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Question #1184831169Thursday, 19-Jul-2007
Category: ESFj Relationship
Hi I am a female ESFJ mother. I find it easy to make friends. I find it easy to confide in people, but I would never burden them with my problems. I would seek professional help ie a psychologist if I had emotional problems and an accountant if I had financial problems, etc. I was brought up to believe that you do not do business with friends as this can cause a huge strain on the relationship. I trust easily, but I enjoy friends that I can go out on the town with when I have the time and can only cope with a certain amount of one on one time. I have a large family and have 5 people who already depend on me and they love me and I am always there for them. I have found that lately I resent it when my friends start relying heavily on me as the person who they want to tell all their problems to. I feel extremely guilty that I cannot be there for them, but in the past before having children I know that my nature has been to put their problems in front of my own even to my own detrement. Once they start wanting to talk to me/see me every week for more than 2 hours at a time and only to speak for the whole time about themselves. I just can't cope. I don't know how to say no without hurting their feelings and I feel really mean. Q1.Are their any other ESFJs who feel like me? and Q2. How do you say no or stop them telling you their problems in the 1st place? I love being with people but would much rather talk to a sales assistant in a big shop so there are no expectations other than a friendly enjoyable conversation! -- Anonymous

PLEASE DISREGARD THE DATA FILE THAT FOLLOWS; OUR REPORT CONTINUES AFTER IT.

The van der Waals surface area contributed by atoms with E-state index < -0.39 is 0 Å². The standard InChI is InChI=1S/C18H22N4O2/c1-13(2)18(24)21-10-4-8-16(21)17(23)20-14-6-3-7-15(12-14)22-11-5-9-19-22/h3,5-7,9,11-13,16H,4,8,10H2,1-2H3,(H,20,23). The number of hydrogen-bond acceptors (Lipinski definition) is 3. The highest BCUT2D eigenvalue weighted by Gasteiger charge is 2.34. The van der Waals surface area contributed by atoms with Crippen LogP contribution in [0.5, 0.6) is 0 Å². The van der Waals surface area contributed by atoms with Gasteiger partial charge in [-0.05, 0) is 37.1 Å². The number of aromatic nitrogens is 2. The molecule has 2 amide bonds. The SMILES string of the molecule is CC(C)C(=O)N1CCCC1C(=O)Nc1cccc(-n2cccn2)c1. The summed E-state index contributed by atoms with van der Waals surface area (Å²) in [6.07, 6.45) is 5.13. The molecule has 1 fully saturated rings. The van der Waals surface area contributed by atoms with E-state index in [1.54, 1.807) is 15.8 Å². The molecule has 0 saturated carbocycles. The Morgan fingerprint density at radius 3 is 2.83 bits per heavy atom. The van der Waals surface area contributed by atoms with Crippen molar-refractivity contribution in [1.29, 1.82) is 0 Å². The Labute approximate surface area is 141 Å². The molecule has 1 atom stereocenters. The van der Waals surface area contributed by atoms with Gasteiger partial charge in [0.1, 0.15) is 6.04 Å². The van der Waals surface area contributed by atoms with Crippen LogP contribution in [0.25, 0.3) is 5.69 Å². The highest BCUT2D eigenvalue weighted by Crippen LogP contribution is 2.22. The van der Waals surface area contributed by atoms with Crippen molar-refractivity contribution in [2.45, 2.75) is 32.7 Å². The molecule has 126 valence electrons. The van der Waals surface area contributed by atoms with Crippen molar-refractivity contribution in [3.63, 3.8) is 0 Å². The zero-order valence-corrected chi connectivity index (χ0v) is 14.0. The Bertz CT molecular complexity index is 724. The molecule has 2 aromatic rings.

Your Answers: 1+ 9+
A1 Hi, As a fellow ESFj I do completely understand what you mean. In the past I have found myself getting frustrated when friends seem to become more dependent or are going through a tough time and you feel they need your help more. I have lately come to the conclusion that it part of my type to feel this way. Dominant extraverted feeling wants YOU to fulfil what YOU perceive is the role of being a good friend, based upon societal norms. Unfortunately it does not take into account your own personal situation, or interests. If you let it take over then you end up stretching yourself too far without anything in return and because your Extroverted Intuition is weak you do not predict it happening. What I have found useful is to take a more impersonal look at my relationships, what I get out of them, and whether they are good for ME. This feels uncomfortable at first but it can help you understand the meaning of true two-way relationships and focus on those which really matter. Hope this helps -- karen
A2 I'm an ESFJ and just came from a lunch with 2 ENFPs and an ESFP. The lunch was (and always is) dominated by the ENFPs. Is this normal? I'm pretty annoyed and I always feel that they want me to solve their problems (both the ENFPs are real drama queens). -- Anonymous
A3 @A2 - I've seen this exact thing before, with the ENFp having lunch or whatever with the ESFj and wanting the ESFj to solve her problems. It makes sense, as ESFj-ENFp is a relation of Benefit, with ESFj as the Benefactor and ENFp as the Beneficiary. Which essentially means that the ESFj is able to help the ENFp (by providing Si, which the ENFp needs), but ENFp is unable to provide anything that the ESFj wants in return. So yes, it's pretty normal. -- Krig (INTj)